[0029] A first offset position 308 is defined as zero offset from the start of the packet. A second offset position 310 is defined one unit offset from the start of the packet 300. The offsets, in this embodiment from the start of the packet, can be used to define the position or location of header information within the packet. The offset continues through to an offset N 312. It is further contemplated that the data in the payload portion 104 may also be identified by an offset and may be optionally extracted.

[0030] Processing of the packet reveals a protocol key 320. The extraction of the header data from the packet is described below in greater detail. As shown in FIG. 4B, processing may comprise analysis by an extractor 321 of data from the packet that is indicative of the protocol of the packet. The protocol key 320 may comprise a portion of the packet header. In one embodiment the protocol key 320 comprises the first two bytes of the header or a portion thereof. In another embodiment the protocol key 320 comprises a portion of a tag attached to the packet 300. In general, the protocol key 320 comprise header information obtained from the packet that provides an indication of the content or arrangement of the header. Different protocols may arrange header fields in different configurations, and, as a result, the protocol key 320 may be used to determine the protocol under which a packet header was constructed and hence the location of relevant data in a packet header.

[0031] In one embodiment, a mask is applied to the protocol key to further limit the size of the protocol key or to selectively identify the desired portions of the protocol key. The broad concept of masking to selectively utilize a portion of the data is generally understood and accordingly not described in great detail herein.

[0032] The protocol key 320 is provided to a look-up device 322 to obtain offset parameters 324. The offset parameters 324 comprise offset values regarding the offset from the start of the packet header at which relevant data is located in the header. Relevant data comprises data that is useful for packet processing. In another embodiment the offset parameter 324 does not define an offset, but a different means to locate or identify data within a packet. In one embodiment the offset parameters 324 comprise thirty-two offset values with each of the thirty-two values defining an offset from the start of the packet at which relevant information is located. In one embodiment the offset values specify data from the first 1024 nibbles of the packet. In another embodiment the offset value can select data from the first 512 bytes of the packet.

[0033] The look-up or table device 322, when provided with the protocol key (P.K.), locates a matching value and outputs corresponding offset parameters (O.P.) 324. The table device 322 may comprise any device or system capable of receiving an input and, upon matching the input against a list of possible matches, providing as an output a value or data associated with the match. The offset parameter 324 is not limited to thirty-two values as it may comprise more or fewer values. In one embodiment a closest match is acceptable instead of an exact match.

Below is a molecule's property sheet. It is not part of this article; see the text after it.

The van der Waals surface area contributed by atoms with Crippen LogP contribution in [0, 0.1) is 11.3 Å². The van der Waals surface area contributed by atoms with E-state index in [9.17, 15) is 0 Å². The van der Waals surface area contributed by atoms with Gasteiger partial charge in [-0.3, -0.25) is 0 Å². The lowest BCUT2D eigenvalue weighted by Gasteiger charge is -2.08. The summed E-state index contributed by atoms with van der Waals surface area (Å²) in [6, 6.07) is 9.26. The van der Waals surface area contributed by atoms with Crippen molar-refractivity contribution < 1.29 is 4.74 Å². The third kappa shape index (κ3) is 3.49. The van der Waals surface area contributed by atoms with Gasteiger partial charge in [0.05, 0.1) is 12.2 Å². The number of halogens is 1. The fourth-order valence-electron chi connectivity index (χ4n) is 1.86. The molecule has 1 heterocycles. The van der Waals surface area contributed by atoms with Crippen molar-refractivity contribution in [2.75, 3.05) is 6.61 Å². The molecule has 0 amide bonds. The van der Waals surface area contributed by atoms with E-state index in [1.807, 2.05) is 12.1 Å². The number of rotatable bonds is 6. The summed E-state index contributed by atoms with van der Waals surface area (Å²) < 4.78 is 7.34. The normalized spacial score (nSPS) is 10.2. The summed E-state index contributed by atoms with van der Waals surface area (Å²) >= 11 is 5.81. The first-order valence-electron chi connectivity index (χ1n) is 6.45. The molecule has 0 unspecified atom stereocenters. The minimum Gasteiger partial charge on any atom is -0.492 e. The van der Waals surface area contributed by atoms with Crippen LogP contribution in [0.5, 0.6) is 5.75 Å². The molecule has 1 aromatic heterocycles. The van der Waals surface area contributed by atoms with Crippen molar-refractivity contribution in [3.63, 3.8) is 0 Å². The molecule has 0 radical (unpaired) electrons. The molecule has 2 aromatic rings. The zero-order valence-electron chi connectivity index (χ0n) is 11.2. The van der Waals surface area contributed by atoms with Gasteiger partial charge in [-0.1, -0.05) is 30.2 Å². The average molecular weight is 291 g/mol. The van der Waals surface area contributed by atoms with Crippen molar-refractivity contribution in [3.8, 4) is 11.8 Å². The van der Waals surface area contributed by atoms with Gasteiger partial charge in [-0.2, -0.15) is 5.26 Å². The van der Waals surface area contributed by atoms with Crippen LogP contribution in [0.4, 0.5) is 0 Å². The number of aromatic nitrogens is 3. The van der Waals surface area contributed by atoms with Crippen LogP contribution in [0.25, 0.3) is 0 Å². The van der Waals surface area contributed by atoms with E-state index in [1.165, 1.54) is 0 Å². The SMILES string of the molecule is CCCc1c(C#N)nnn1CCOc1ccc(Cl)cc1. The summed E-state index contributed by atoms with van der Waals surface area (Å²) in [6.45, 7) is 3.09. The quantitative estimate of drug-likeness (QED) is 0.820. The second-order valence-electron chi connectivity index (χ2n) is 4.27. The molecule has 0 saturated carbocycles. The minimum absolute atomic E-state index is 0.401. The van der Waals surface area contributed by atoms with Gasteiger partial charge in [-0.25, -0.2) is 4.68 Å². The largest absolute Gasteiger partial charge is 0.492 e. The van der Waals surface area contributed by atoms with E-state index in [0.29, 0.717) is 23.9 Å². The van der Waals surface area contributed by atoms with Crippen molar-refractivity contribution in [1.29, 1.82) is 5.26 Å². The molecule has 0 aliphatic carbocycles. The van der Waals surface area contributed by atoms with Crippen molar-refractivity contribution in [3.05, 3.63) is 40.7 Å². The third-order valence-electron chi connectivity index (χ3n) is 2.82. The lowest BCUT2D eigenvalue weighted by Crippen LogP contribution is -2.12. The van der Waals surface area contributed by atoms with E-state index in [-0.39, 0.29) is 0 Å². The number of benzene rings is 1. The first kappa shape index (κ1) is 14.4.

[0034] The output of the look-up device 322 provides the offset parameter to an extractor 330. In one embodiment, the offset parameters 324 control the location in the packet at which the extractor 330 copies data from the packet. The copied data forms the search key 336, which is shown in FIG. 4B.

[0035] In one embodiment the extractor 330 selects a nibble as the unit of extraction. In an other embodiment the unit of extraction comprises a bit. In an other embodiment the unit of extraction comprises a byte. In an other embodiment the unit of extraction comprises a word. In other embodiments other amount of data may be extracted.

[0036] Hence, in one example embodiment the extractor 330 sequentially extracts a nibble of data from the packet at the locations specified by the offset parameter. In one embodiment the location specified in the offset parameter 324 is an offset from the start of the packet header or the start of the packet tag. Thus, at each of the thirty-two offset parameters, the extractor 330 copies a nibble of data to form the search key 336.

[0037] Turning now to FIG. 4B, a continuation of the process diagram on the example embodiment is further illustrated. The example search key 336 as might be generated by the extractor 330 may comprise a string of data configured to contain relevant information regarding the packet. The search key 336 comprises any amount or configuration of data as is desired to perform a search based on the content of the search key 336. In one embodiment the search key contains data from the pocket that is used to perform a look-up.